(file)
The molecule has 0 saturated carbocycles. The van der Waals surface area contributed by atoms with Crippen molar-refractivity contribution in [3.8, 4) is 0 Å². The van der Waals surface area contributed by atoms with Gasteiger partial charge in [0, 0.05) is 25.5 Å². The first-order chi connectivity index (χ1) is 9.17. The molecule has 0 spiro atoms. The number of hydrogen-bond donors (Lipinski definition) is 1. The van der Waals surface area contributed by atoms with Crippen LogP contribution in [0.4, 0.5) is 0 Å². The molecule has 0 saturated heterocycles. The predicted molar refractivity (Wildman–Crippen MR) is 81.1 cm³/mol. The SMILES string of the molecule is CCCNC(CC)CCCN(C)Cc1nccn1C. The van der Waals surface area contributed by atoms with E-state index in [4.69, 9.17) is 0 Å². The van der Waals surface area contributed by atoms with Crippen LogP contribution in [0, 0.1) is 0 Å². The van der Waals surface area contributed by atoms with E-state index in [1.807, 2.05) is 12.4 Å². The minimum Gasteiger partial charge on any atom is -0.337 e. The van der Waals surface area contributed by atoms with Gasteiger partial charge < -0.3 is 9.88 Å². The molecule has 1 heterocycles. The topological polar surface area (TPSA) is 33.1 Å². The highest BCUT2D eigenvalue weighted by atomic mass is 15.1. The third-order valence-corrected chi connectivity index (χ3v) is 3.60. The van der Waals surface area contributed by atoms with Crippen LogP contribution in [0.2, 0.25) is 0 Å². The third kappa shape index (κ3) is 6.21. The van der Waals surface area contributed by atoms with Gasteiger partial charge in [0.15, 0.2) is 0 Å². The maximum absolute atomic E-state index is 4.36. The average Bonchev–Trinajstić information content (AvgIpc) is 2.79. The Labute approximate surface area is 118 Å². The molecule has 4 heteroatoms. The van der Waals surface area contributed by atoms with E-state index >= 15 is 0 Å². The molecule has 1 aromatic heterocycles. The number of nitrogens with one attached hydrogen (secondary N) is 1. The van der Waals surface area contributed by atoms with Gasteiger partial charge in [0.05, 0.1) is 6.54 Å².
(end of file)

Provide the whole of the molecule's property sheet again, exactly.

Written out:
The molecule has 0 saturated carbocycles. The van der Waals surface area contributed by atoms with Crippen molar-refractivity contribution in [3.8, 4) is 0 Å². The van der Waals surface area contributed by atoms with Gasteiger partial charge in [0, 0.05) is 25.5 Å². The first-order chi connectivity index (χ1) is 9.17. The molecule has 0 spiro atoms. The number of hydrogen-bond donors (Lipinski definition) is 1. The van der Waals surface area contributed by atoms with Crippen LogP contribution in [0.4, 0.5) is 0 Å². The molecule has 0 saturated heterocycles. The predicted molar refractivity (Wildman–Crippen MR) is 81.1 cm³/mol. The SMILES string of the molecule is CCCNC(CC)CCCN(C)Cc1nccn1C. The van der Waals surface area contributed by atoms with E-state index in [4.69, 9.17) is 0 Å². The van der Waals surface area contributed by atoms with Crippen LogP contribution in [0, 0.1) is 0 Å². The van der Waals surface area contributed by atoms with E-state index in [1.807, 2.05) is 12.4 Å². The minimum Gasteiger partial charge on any atom is -0.337 e. The van der Waals surface area contributed by atoms with Gasteiger partial charge < -0.3 is 9.88 Å². The molecule has 1 heterocycles. The topological polar surface area (TPSA) is 33.1 Å². The highest BCUT2D eigenvalue weighted by atomic mass is 15.1. The third-order valence-corrected chi connectivity index (χ3v) is 3.60. The van der Waals surface area contributed by atoms with Crippen LogP contribution in [0.2, 0.25) is 0 Å². The third kappa shape index (κ3) is 6.21. The van der Waals surface area contributed by atoms with Gasteiger partial charge in [0.15, 0.2) is 0 Å². The maximum absolute atomic E-state index is 4.36. The average Bonchev–Trinajstić information content (AvgIpc) is 2.79. The Labute approximate surface area is 118 Å². The molecule has 4 heteroatoms. The van der Waals surface area contributed by atoms with E-state index >= 15 is 0 Å². The molecule has 1 aromatic heterocycles. The number of nitrogens with one attached hydrogen (secondary N) is 1. The van der Waals surface area contributed by atoms with Gasteiger partial charge in [0.05, 0.1) is 6.54 Å².